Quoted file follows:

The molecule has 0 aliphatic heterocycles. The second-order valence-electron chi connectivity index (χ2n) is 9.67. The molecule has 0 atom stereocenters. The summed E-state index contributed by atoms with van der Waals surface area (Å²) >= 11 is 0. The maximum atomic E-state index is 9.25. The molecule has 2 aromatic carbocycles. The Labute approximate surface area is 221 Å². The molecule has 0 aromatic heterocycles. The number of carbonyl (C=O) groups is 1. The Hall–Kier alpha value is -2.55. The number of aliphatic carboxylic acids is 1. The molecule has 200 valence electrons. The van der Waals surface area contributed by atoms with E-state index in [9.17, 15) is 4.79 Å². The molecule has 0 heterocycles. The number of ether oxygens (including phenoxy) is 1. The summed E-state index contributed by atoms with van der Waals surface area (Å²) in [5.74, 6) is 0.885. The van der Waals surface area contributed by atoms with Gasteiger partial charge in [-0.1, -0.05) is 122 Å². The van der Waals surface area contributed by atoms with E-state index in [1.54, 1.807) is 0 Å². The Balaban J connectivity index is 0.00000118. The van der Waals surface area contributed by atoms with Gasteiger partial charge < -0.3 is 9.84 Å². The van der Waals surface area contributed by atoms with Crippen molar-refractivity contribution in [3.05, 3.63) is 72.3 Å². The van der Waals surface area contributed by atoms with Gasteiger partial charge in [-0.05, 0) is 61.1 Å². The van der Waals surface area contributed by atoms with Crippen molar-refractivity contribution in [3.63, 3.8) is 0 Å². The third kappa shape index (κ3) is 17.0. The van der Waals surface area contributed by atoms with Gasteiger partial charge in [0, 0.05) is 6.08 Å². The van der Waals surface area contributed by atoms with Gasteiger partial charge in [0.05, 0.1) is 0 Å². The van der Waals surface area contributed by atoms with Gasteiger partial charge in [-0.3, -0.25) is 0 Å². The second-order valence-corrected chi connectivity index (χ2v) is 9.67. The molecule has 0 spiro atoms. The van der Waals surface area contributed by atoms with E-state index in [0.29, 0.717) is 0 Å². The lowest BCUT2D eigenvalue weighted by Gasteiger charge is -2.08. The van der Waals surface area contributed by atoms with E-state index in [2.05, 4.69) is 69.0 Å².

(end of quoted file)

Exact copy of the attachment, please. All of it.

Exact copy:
The molecule has 0 aliphatic heterocycles. The second-order valence-electron chi connectivity index (χ2n) is 9.67. The molecule has 0 atom stereocenters. The summed E-state index contributed by atoms with van der Waals surface area (Å²) >= 11 is 0. The maximum atomic E-state index is 9.25. The molecule has 2 aromatic carbocycles. The Labute approximate surface area is 221 Å². The molecule has 0 aromatic heterocycles. The number of carbonyl (C=O) groups is 1. The Hall–Kier alpha value is -2.55. The number of aliphatic carboxylic acids is 1. The molecule has 200 valence electrons. The van der Waals surface area contributed by atoms with E-state index in [9.17, 15) is 4.79 Å². The molecule has 0 heterocycles. The number of ether oxygens (including phenoxy) is 1. The summed E-state index contributed by atoms with van der Waals surface area (Å²) in [5.74, 6) is 0.885. The van der Waals surface area contributed by atoms with Gasteiger partial charge in [-0.1, -0.05) is 122 Å². The van der Waals surface area contributed by atoms with E-state index in [1.54, 1.807) is 0 Å². The Balaban J connectivity index is 0.00000118. The van der Waals surface area contributed by atoms with Gasteiger partial charge < -0.3 is 9.84 Å². The van der Waals surface area contributed by atoms with Crippen molar-refractivity contribution in [3.05, 3.63) is 72.3 Å². The van der Waals surface area contributed by atoms with Gasteiger partial charge in [-0.05, 0) is 61.1 Å². The van der Waals surface area contributed by atoms with Crippen molar-refractivity contribution in [3.63, 3.8) is 0 Å². The third kappa shape index (κ3) is 17.0. The van der Waals surface area contributed by atoms with Gasteiger partial charge in [0, 0.05) is 6.08 Å². The van der Waals surface area contributed by atoms with Gasteiger partial charge in [0.05, 0.1) is 0 Å². The van der Waals surface area contributed by atoms with Gasteiger partial charge in [-0.3, -0.25) is 0 Å². The second-order valence-corrected chi connectivity index (χ2v) is 9.67. The molecule has 0 spiro atoms. The van der Waals surface area contributed by atoms with E-state index in [0.29, 0.717) is 0 Å². The lowest BCUT2D eigenvalue weighted by Gasteiger charge is -2.08. The van der Waals surface area contributed by atoms with E-state index in [2.05, 4.69) is 69.0 Å².